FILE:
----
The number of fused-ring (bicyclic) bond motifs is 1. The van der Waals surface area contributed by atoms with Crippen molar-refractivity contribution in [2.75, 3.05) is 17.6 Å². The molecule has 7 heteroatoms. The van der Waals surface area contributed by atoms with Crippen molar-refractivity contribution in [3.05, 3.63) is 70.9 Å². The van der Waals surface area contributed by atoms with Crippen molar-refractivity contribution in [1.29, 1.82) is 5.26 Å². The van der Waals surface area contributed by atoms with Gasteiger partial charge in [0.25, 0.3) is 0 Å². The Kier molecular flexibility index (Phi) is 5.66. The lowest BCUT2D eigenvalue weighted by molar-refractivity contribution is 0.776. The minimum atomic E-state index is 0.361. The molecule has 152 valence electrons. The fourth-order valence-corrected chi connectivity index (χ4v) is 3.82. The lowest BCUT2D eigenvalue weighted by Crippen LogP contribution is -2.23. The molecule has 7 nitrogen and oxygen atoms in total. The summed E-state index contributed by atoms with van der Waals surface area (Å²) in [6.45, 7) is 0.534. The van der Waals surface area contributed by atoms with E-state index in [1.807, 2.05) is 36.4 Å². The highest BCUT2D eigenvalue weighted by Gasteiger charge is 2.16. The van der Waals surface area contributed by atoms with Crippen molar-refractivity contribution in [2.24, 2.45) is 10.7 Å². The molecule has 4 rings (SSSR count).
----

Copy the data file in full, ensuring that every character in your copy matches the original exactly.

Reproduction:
The number of fused-ring (bicyclic) bond motifs is 1. The van der Waals surface area contributed by atoms with Crippen molar-refractivity contribution in [2.75, 3.05) is 17.6 Å². The molecule has 7 heteroatoms. The van der Waals surface area contributed by atoms with Crippen molar-refractivity contribution in [3.05, 3.63) is 70.9 Å². The van der Waals surface area contributed by atoms with Crippen molar-refractivity contribution in [1.29, 1.82) is 5.26 Å². The van der Waals surface area contributed by atoms with Gasteiger partial charge in [0.25, 0.3) is 0 Å². The Kier molecular flexibility index (Phi) is 5.66. The lowest BCUT2D eigenvalue weighted by molar-refractivity contribution is 0.776. The minimum atomic E-state index is 0.361. The molecule has 152 valence electrons. The fourth-order valence-corrected chi connectivity index (χ4v) is 3.82. The lowest BCUT2D eigenvalue weighted by Crippen LogP contribution is -2.23. The molecule has 7 nitrogen and oxygen atoms in total. The summed E-state index contributed by atoms with van der Waals surface area (Å²) in [6.45, 7) is 0.534. The van der Waals surface area contributed by atoms with E-state index in [1.807, 2.05) is 36.4 Å². The highest BCUT2D eigenvalue weighted by Gasteiger charge is 2.16. The van der Waals surface area contributed by atoms with Crippen molar-refractivity contribution in [2.24, 2.45) is 10.7 Å². The molecule has 4 rings (SSSR count).